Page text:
Oklahoma is the 46th state in the United States. Informally nicknamed as “The Sooner State,” Oklahoma boasts a healthy and diverse economy and industry that range from agriculture and oil to telecommunications to biotechnology. It also boasts a wide range of natural wonders that consist of mountain ranges, prairie, mesas and forests. Oklahoma also serves as a government-sactioned territory for Native Americans (commonly but erroneously referred to as “Indians”) as it has been home to 67 Native American tribes. No wonder the state is also dubbed as “The Land of the Red Man.”
You can find other more than just “OK” facts about Oklahoma by clicking through this gallery!
A Christian university founded in 1910, the Oklahoma Baptist has been consistent in several lists of the best and highest-ranking American colleges and universities. It offers undergraduate courses such as science, liberal arts, business, music and accountancy, and two graduate courses. The campus also boasts several beautiful historical buildings, monuments and sculptures as well as well-planned parks.
Oklahoma City is Oklahoma’s state capital and largest city. It is home to 620,602 (estimated) Oklahomans, or “Okies” for short.
The city has one of the largest livestock markets in the world. It also has several industries that deal with natural oil, gas and petroleum products which contribute largely to the city’s growing economy. As a testament of the city’s prosperity due to oil, there’s the Devon Energy Center (or the Devon Tower), the city’s tallest building (at 844 feet) in which the headquarters of the Devon Energy Corporation are based.
You can also find the city’s downtown and central business district, as well as parks, a zoo, and several business, entertainment, cultural establishments. You can also take a water taxi ride on the downtown’s Bricktown neighborhood and this is one of the things you shouldn’t miss when you travel to Oklahoma City.
This dark red and strongly-sweet-smelling rose is a hybrid tea rose developed by the Oklahoma State University during the 1960s. But it is only in 2004 when the flower was officially adopted as the official state rose of Oklahoma.
Oklahoma’s State Capitol was built in 1919 and is located in the state capital Oklahoma City. While it looks like any other state capitol, the Oklahoma State Capitol has something interesting hidden beneath it, literally — it has an oil well under the its building, making the Oklahoma State Capitol the only capitol in the world to have such. There’s an active oil rig which can be seen from the capitol grounds.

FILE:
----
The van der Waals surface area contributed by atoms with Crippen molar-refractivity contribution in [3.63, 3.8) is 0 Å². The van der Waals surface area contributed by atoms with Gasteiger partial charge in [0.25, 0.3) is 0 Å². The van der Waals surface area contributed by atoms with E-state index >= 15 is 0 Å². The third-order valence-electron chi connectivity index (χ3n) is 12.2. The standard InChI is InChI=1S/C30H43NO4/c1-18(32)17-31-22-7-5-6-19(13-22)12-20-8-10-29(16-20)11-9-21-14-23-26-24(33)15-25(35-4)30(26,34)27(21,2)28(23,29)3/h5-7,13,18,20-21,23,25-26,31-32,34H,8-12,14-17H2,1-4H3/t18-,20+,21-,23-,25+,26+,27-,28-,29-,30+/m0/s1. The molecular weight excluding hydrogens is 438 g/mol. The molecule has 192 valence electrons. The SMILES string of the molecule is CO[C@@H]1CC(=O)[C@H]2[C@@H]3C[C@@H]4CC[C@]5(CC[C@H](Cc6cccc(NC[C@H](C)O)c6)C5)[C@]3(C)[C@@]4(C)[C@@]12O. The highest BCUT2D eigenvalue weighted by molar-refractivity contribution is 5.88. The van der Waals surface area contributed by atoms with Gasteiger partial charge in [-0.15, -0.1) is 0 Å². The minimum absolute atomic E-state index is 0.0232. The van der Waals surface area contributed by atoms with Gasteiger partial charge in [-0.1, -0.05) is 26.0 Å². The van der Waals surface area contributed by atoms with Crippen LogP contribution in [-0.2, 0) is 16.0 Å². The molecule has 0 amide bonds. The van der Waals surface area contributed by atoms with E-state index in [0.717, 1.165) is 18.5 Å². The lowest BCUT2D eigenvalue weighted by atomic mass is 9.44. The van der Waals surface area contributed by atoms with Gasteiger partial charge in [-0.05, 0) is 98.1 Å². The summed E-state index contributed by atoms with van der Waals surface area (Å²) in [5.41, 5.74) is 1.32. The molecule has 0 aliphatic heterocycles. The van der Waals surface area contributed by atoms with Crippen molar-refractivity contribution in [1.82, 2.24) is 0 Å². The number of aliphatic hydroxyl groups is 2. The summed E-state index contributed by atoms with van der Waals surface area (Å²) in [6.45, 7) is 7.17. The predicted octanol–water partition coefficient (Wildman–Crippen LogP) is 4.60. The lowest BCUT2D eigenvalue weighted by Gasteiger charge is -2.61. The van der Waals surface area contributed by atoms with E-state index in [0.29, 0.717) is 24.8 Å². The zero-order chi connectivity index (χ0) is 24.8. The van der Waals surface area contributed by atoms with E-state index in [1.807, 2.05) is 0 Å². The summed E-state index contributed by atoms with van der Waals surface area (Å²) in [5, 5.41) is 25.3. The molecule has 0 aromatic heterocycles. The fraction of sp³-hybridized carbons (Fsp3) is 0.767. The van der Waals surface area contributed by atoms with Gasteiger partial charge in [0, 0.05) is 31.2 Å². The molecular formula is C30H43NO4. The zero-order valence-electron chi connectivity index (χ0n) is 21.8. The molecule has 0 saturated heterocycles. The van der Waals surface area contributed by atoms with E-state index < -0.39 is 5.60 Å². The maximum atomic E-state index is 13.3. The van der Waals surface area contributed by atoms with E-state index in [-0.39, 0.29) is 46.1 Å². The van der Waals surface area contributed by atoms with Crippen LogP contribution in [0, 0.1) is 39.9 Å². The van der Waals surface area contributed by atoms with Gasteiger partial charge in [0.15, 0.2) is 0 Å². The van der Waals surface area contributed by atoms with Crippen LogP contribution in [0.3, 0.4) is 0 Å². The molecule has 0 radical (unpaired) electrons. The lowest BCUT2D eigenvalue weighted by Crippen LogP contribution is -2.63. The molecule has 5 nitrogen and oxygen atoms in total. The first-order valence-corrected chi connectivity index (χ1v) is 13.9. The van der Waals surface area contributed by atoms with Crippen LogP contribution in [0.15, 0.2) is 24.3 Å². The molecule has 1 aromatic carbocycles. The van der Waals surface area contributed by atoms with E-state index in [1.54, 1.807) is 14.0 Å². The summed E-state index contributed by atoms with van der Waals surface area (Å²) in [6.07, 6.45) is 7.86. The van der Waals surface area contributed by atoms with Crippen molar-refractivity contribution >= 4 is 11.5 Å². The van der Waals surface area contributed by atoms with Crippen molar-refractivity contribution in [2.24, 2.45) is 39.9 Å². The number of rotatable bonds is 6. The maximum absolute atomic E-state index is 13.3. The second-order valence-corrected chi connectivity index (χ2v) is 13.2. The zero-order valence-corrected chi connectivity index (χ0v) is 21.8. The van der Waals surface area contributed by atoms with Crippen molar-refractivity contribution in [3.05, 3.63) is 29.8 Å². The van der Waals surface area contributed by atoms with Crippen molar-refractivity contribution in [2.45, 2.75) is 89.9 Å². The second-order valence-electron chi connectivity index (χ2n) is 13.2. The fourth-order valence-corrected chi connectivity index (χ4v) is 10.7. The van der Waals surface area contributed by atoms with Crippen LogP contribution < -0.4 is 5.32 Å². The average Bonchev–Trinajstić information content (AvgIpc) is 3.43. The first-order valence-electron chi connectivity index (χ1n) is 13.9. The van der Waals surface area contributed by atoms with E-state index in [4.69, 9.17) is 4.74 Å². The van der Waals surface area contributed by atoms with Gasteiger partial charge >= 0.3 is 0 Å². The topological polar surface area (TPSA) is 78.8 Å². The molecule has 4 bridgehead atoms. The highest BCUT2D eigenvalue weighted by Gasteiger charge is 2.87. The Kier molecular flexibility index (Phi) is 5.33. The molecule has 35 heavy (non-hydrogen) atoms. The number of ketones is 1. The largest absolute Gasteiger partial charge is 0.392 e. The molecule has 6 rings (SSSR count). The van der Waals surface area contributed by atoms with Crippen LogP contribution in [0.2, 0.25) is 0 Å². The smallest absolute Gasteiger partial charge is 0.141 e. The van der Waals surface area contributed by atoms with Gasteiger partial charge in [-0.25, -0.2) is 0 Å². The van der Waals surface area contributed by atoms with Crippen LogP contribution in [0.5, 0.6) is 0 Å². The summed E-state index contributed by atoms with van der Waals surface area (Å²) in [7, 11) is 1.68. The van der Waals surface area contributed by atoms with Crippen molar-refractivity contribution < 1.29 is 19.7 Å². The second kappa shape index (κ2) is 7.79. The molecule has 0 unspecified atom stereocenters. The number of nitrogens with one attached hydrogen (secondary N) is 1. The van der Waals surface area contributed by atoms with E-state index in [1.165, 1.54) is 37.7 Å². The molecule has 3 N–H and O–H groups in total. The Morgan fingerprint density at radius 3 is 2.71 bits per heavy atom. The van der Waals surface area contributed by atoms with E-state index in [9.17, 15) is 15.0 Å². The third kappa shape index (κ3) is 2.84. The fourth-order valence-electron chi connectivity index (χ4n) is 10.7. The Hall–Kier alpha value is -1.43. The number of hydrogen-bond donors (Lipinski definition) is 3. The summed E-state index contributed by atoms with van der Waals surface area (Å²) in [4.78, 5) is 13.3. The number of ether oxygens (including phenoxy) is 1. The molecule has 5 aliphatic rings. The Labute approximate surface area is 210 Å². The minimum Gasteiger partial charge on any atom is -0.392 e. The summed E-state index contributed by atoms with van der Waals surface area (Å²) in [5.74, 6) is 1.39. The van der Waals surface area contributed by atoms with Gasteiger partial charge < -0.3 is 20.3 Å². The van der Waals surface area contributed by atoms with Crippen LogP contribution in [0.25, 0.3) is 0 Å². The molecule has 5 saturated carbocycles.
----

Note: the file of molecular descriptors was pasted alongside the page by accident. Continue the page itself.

The Philbrook Museum was built in 1939 and is located in Tulsa, Oklahoma. It is one of the most beautiful and top-ranking museums in the United States, and one of its most prominent features is the front side of the villa where you can see a very ornate and lovely Italian-style garden.
The eastern redbud (Cercis canadensis) is a shrub or a small tree native to eastern regions of North America. It has a showy, light to dark magenta pink flowers, which have also been consumed mostly by Native Americans. It was designated as Oklahoma’s state tree in 1937.
The scissor-tailed flycatcher (Tyrannus forficatus) was adopted as Oklahoma’s official state bird in 1951.
Oklahoma has a lot of official state foods, from barbecue pork to pecan pies to watermelons. One of the state’s official fruits is ever-popular strawberry, which received such designation in 1988.
Oklahoma first imposed a ban on tattoos and tattooing in 1963, but that ban was finally lifted on November 1, 2006.
Oklahoma’s official website has included a “Tattoo and Body Piercing Program” page which people can refer to whenever they have questions regarding safety and proper procedures in case they want to have a tattoo. The page also includes steps for application for a tattoo artist license.
The Tulsa World is the daily newspaper in the city of Tulsa, Oklahoma. The periodical, established in 1905, is the second-most widely circulated paper in the state after The Oklahoman.
The North American bullfrog (Rana catesbeiana) is an aquatic frog. Like other types of bullfrogs, the North American bullfrog is used as food as well as for biology dissection and sometimes kept as pets. It was adopted as Oklahoma’s official state amphibian in 1997.
Grave Creek is a stream just near the town of Hitchita, in McIntosh County, Oklahoma. People often use the creek to access to Lake Eufaula, a reservoir in the state. This shady creek is known for its somewhat ethereal beauty created by the strange columns of white mists that swirl around the area especially during the morning. The origin of the name is somewhat dubious, although some point out that it came from the Graves (with an “s”) Creek Indian Cemetery which is located nearby. Boating, kayaking and fishing are popular activities in and around the creek.
The town of Beaver, Oklahoma claims to be the Cow Chip Capital of the World. If you haven’t known about a cow chip, it is a dried piece of buffalo or cow dung, usually disc-shaped. Beaver residents hold the World Championship Cow Chip Throwing Contest annually where participants compete for performing the farthest dung throw. They throw the cow chips in a way like they throw frisbees.
Beaver’s population stands at about 1,515. But cows outnumber humans there, 16 to 1… no wonder Beaver is a dung-rich country!